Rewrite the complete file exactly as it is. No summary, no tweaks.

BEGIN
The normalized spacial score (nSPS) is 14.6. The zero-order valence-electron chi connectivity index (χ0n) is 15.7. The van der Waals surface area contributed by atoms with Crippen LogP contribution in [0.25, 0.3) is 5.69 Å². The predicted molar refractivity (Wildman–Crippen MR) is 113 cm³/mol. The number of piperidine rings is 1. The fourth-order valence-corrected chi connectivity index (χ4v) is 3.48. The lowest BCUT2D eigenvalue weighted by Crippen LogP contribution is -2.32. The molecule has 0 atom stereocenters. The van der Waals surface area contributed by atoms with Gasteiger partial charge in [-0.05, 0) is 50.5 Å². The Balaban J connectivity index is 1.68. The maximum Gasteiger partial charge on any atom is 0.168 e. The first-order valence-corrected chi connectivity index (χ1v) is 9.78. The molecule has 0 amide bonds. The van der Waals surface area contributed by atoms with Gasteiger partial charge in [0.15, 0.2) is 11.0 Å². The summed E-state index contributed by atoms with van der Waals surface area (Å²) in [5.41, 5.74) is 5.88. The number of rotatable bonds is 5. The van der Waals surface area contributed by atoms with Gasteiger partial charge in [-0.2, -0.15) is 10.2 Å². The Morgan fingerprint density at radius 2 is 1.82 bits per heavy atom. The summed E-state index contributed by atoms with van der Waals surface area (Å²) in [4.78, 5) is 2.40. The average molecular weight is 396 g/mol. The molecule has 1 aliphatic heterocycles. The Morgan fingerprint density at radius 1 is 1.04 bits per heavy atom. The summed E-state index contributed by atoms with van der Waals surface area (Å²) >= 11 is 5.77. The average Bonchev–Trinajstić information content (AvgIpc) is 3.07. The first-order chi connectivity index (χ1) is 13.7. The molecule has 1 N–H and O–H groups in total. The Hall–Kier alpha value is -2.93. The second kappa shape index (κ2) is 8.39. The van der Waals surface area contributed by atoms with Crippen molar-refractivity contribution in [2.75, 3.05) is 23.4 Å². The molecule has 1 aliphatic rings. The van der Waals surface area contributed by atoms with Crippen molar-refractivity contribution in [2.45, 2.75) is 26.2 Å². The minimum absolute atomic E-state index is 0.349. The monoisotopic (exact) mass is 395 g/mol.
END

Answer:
The normalized spacial score (nSPS) is 14.6. The zero-order valence-electron chi connectivity index (χ0n) is 15.7. The van der Waals surface area contributed by atoms with Crippen LogP contribution in [0.25, 0.3) is 5.69 Å². The predicted molar refractivity (Wildman–Crippen MR) is 113 cm³/mol. The number of piperidine rings is 1. The fourth-order valence-corrected chi connectivity index (χ4v) is 3.48. The lowest BCUT2D eigenvalue weighted by Crippen LogP contribution is -2.32. The molecule has 0 atom stereocenters. The van der Waals surface area contributed by atoms with Gasteiger partial charge in [-0.05, 0) is 50.5 Å². The Balaban J connectivity index is 1.68. The maximum Gasteiger partial charge on any atom is 0.168 e. The first-order valence-corrected chi connectivity index (χ1v) is 9.78. The molecule has 0 amide bonds. The van der Waals surface area contributed by atoms with Gasteiger partial charge in [0.15, 0.2) is 11.0 Å². The summed E-state index contributed by atoms with van der Waals surface area (Å²) in [5.41, 5.74) is 5.88. The number of rotatable bonds is 5. The van der Waals surface area contributed by atoms with Gasteiger partial charge in [-0.2, -0.15) is 10.2 Å². The Morgan fingerprint density at radius 2 is 1.82 bits per heavy atom. The summed E-state index contributed by atoms with van der Waals surface area (Å²) in [4.78, 5) is 2.40. The average molecular weight is 396 g/mol. The molecule has 1 aliphatic heterocycles. The Morgan fingerprint density at radius 1 is 1.04 bits per heavy atom. The summed E-state index contributed by atoms with van der Waals surface area (Å²) >= 11 is 5.77. The average Bonchev–Trinajstić information content (AvgIpc) is 3.07. The first-order chi connectivity index (χ1) is 13.7. The molecule has 1 N–H and O–H groups in total. The Hall–Kier alpha value is -2.93. The second kappa shape index (κ2) is 8.39. The van der Waals surface area contributed by atoms with Crippen molar-refractivity contribution in [2.75, 3.05) is 23.4 Å². The molecule has 1 aliphatic rings. The van der Waals surface area contributed by atoms with Crippen molar-refractivity contribution in [2.45, 2.75) is 26.2 Å². The minimum absolute atomic E-state index is 0.349. The monoisotopic (exact) mass is 395 g/mol.